Ask people what their favourite city in South America is and Buenos Aires will likely be up there on most people’s list. This modern cosmopolitan city has a European feel, with wide tree-lined avenues, lively plazas, large parks and a bustling food and drink scene.
It’s the city that never sleeps, and with so much to see and do in the diverse neighbourhoods that make up the city, you won’t want to either.
Follow this list of the best things to see and do, to make the most of your time in Buenos Aires and fully experience the charm of Argentina’s capital city.
Try the cuisine!
If there’s one thing to do whilst you’re in Argentina it’s to eat and drink. Argentina is famous for its food and wine and Buenos Aires is the best place to experience all of the best culinary delights.
Of course Argentinian steak is a must eat and you’ll find amazing steak restaurants with reasonable prices all over Buenos Aires. Some favourites are Desnivel in San Telmo which is constantly busy with locals and tourists alike, and Calden del Soho in Palermo which pairs perfect steaks with perfect sides like provoleta (grilled provolone cheese) and tortilla de patatas (Spanish omelette). Savour with a glass (or bottle) of Argentine Malbec for a classic Argentinian culinary experience.
Buenos Aires offers more than just your traditional steak and wine though. In the Palermo District, trendy cafes and craft beer bars line the streets and across the city you can find every type of cuisine possible. A perfect example is the restaurants available inside San Telmo Market.
As well as traditional choripan, steak and empanadas, you’ll also find Swiss raclette, Vietnamese noodles, French crepes and Mexican tacos. With so much good food on offer you’ll find yourself spoilt for choice, and may well end up eating here every day just to try it all!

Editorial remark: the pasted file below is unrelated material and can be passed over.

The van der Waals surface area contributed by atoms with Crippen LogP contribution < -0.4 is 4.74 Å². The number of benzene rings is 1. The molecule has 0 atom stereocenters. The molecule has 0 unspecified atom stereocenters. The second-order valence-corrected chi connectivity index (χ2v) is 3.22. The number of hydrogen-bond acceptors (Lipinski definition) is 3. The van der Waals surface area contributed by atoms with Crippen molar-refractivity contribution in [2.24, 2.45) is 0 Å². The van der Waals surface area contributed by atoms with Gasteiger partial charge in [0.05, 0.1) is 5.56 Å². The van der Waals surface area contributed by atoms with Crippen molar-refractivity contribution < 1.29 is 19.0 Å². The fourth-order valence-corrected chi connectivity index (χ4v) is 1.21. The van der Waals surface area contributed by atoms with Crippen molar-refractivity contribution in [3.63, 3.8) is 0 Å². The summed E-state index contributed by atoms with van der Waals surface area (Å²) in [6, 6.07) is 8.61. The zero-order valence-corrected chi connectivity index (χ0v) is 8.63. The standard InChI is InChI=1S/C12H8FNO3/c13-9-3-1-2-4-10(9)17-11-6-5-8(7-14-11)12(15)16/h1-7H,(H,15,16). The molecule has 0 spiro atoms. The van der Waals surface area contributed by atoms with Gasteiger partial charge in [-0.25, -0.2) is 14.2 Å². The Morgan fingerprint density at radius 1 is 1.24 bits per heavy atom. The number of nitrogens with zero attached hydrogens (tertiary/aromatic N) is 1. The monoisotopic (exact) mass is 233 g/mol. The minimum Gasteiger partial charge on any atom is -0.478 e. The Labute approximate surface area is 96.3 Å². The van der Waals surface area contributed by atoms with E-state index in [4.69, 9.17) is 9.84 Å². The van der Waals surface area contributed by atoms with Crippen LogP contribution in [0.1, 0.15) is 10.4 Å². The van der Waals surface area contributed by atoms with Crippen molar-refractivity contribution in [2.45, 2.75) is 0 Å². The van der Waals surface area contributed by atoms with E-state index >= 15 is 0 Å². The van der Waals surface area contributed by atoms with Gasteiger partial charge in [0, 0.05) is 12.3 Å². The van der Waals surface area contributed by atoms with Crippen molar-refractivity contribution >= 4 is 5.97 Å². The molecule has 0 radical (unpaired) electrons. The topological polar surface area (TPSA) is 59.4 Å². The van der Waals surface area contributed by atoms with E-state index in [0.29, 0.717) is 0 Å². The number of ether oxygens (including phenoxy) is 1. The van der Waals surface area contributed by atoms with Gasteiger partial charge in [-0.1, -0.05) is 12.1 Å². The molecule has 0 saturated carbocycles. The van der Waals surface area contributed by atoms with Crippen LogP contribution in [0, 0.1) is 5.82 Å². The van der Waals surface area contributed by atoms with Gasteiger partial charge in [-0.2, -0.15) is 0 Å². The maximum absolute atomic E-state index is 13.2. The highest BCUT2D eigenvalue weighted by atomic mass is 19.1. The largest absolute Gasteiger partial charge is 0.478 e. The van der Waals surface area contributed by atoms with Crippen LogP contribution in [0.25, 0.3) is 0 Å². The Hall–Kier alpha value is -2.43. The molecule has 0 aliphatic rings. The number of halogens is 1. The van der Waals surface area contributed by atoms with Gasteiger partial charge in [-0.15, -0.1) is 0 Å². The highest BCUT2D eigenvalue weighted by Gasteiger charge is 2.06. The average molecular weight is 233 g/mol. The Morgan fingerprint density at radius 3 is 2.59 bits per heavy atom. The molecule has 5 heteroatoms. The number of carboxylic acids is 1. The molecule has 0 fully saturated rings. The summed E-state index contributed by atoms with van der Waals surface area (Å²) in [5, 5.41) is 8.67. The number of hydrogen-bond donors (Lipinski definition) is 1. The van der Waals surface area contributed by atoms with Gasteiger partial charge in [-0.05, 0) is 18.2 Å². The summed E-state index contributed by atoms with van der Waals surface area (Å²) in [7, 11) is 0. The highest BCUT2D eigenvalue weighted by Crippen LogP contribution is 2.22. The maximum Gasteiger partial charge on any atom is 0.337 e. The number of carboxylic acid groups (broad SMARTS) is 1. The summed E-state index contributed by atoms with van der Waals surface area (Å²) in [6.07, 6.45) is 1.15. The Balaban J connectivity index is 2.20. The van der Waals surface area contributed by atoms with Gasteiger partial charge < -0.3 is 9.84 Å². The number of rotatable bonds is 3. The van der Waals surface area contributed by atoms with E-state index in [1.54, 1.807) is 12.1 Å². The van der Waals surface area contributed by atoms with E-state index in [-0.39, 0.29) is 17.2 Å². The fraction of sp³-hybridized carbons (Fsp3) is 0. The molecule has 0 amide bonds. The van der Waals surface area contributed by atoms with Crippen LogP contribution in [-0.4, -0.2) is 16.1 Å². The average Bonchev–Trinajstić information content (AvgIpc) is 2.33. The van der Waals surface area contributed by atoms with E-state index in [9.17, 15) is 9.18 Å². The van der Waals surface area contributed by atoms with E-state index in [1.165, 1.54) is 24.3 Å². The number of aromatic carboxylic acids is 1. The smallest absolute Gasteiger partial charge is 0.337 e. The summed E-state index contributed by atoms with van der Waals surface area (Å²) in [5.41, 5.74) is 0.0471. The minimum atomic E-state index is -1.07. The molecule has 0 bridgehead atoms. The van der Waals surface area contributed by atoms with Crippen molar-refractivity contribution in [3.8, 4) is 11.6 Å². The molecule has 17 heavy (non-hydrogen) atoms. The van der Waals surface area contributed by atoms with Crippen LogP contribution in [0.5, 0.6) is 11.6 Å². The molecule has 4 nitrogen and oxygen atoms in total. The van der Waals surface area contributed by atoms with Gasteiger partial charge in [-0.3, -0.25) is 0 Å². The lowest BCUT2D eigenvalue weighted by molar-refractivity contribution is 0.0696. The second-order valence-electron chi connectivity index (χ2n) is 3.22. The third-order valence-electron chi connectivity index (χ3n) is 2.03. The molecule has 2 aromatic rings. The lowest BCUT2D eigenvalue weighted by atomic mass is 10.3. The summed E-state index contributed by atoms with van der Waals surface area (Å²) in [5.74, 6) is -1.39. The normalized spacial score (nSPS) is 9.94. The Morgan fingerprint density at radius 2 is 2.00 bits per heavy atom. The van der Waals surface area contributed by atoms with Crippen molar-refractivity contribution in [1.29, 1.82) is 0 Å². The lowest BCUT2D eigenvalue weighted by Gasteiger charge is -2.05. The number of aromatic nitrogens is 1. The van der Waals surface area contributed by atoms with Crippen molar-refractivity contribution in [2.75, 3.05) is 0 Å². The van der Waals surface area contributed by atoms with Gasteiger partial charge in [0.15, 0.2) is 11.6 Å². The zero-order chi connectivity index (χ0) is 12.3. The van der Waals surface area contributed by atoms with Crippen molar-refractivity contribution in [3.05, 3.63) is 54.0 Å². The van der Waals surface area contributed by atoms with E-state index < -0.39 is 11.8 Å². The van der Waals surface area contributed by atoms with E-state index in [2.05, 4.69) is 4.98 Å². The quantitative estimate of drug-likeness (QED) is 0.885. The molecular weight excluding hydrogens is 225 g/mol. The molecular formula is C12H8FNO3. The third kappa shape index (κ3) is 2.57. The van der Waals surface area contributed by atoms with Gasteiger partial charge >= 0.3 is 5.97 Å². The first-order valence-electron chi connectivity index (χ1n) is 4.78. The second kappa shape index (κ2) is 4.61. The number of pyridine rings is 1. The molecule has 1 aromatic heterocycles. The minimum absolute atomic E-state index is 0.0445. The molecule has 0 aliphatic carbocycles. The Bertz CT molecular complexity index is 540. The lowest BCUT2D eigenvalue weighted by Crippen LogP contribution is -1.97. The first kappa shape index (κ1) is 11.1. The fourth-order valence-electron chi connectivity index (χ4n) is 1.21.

Explore La Boca
La Boca is a working-class neighbourhood of Buenos Aires and is where the immigrants to Argentina originally arrived. Nowadays it is famous for El Caminito, a street lined with brightly painted shacks. As well as the vibrant colours, you’ll often find tango dancers putting on a show outside the outdoor seating areas and plenty of market stalls selling colourful souvenirs.
La Boca is also famous for another thing: football. It is home to La Bombonera, the stadium of the La Boca Junior football team and the former club of the Argentinian idol, Diego Maradona. Getting a ticket to watch a match here isn’t easy, but if you can then you’ll experience one of the most passionate and energetic football cultures in the world.
Visit San Telmo Sunday Market
San Telmo is famous for its Sunday market and this is indeed a must-visit when in Buenos Aires. Held on Defensa Street and running all the way from Plaza de Mayo to Plaza Dorrego, the market is huge and offers everything from jewellery to leather goods to maté cups. Whether you want to treat yourself or buy gifts for back home, you’ll be sure to find whatever you’re looking for here.
Take a stroll around Bosques de Palermo
The oldest park in Buenos Aires, Bosques de Palermo (also called Parque Tres de Febrero) is a huge green space right in the middle of the city. Early morning you’ll find plenty of joggers and cyclists, but visit whenever the weather is good to get some quiet from the hustle and bustle of the city streets.
Inside the park you’ll find a beautiful rose garden surrounded by a lake. There’s also a Greek-influenced bridge, an amphitheatre and a poets’ garden with busts of famous writers including William Shakespeare. You can easily spend a few hours strolling around here or taking a boat out on the lake. It’s the perfect green spot to sit back and relax in the city.
Visit Recoleta Cemetery
Whilst the idea of visiting a cemetery may seem strange, Recoleta Cemetery is probably one of the most visited attractions in Buenos Aires and a must-do whilst you’re there.